Last Friday (see below), I posted some ideas about how to rescue the economy from recession. I alerted numerous individuals about the plan by email and also sought media attention for it, thus far to no avail (that I know of, anyway). During the course of email and blog comment discussions, it became clear to me that some readers had not grasped the plan's most important features. In this post, I will be more specific.
The heart of the plan is to give homeowners (including financial institutions that come to own homes via foreclosure) the option of refinancing with the Federal government at 7 percent for up to 50 years. The 7 percent will ensure that most Americans will not opt for the Federal refinance (re-fi) because most already have mortgages at a lower APR. The 50 years is to help lower the monthly payments of homeowners who got in over their heads.
The government will pay off the existing principal balance on the mortgage with Treasury bonds. Right now, the government can borrow at low yields. It is the only large economic agent at present that can with great certainty generate a positive spread between its assets (7% mortgages) and its liabilities (2-3% Treasury bonds).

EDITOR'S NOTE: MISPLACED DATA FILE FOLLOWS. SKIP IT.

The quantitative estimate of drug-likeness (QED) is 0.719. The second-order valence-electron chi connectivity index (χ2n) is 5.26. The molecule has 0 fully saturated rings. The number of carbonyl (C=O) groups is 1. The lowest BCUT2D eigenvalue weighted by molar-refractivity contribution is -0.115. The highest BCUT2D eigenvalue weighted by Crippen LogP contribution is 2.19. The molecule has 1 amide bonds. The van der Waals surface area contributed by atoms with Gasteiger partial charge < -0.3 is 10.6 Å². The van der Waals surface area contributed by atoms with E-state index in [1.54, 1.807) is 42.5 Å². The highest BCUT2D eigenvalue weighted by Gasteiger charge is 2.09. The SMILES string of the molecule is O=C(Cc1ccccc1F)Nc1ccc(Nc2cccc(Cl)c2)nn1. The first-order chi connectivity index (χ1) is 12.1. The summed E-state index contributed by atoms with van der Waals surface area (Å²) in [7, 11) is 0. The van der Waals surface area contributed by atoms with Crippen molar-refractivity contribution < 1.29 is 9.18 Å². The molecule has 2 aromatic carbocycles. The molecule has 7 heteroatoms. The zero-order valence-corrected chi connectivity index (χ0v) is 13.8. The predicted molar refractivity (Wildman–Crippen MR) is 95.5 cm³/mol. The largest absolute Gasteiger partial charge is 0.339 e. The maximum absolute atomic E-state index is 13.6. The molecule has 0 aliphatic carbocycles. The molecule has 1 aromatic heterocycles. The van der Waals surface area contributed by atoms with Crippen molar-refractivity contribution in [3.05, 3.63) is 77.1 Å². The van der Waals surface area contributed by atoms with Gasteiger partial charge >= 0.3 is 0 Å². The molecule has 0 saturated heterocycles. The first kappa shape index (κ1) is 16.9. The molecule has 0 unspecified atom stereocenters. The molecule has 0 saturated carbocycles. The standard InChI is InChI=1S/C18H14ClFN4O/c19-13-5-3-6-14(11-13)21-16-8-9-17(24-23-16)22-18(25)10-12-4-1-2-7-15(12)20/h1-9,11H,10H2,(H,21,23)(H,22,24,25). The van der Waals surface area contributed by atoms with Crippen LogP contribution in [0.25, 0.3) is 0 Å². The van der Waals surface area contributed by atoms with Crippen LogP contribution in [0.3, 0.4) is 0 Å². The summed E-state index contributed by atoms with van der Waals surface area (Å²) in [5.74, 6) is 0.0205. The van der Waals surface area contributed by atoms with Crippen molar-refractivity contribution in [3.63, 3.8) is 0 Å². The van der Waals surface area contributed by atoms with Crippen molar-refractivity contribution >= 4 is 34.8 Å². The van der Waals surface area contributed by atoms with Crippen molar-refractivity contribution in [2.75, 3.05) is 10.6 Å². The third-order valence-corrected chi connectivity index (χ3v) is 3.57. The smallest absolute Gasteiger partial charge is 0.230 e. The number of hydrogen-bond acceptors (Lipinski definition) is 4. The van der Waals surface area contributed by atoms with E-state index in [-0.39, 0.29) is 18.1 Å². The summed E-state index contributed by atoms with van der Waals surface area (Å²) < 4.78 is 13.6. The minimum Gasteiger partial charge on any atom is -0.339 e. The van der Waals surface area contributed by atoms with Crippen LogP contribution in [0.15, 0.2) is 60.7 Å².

The plan should provide immediate relief to the financial sector because it will effectively remove uncertainty about the value of mortgage-backed securities (and hence credit default swaps, etc.). Either:
a) borrowers will continue to pay their existing mortgages
b) borrowers will re-fi with the Federal government, thus removing the risk of their default from the financial system
c) borrowers will default, in which case the lenders can re-fi, which will replace the "toxic" asset on their balance sheet with a safe and liquid one (Treasuries).
With the uncertainty gone, the credit markets can again function and mortgage backed securities will rise in value and will begin trading again, ending the cycle of write downs that has caused the recent bankruptcies.
The Wright Rescue Plan is also much more politically astute than the administration plan because it offers aid to homeowners first. While the total amount of aid needed cannot be known with certainty, the plan is clearly not a "bailout" because the government will almost certainly profit from it (at least at today's gross spreads). The sums already appropriated to the Hope for Homeowners program may very well suffice. Finally, and I can not stress this point enough, the plan could be implemented without creating a new federal bureaucracy. The Treasury and IRS already know how much people earn, whether they have existing mortgages, and so forth. They also have the power to garner wages and track people across state lines, so defaults on the re-fi's should be low. If the government comes to own some homes through default, it alone can afford to hold them until the market turns or to re-purpose them. As noted in various posts below, governments have successfully run mortgage programs in the past.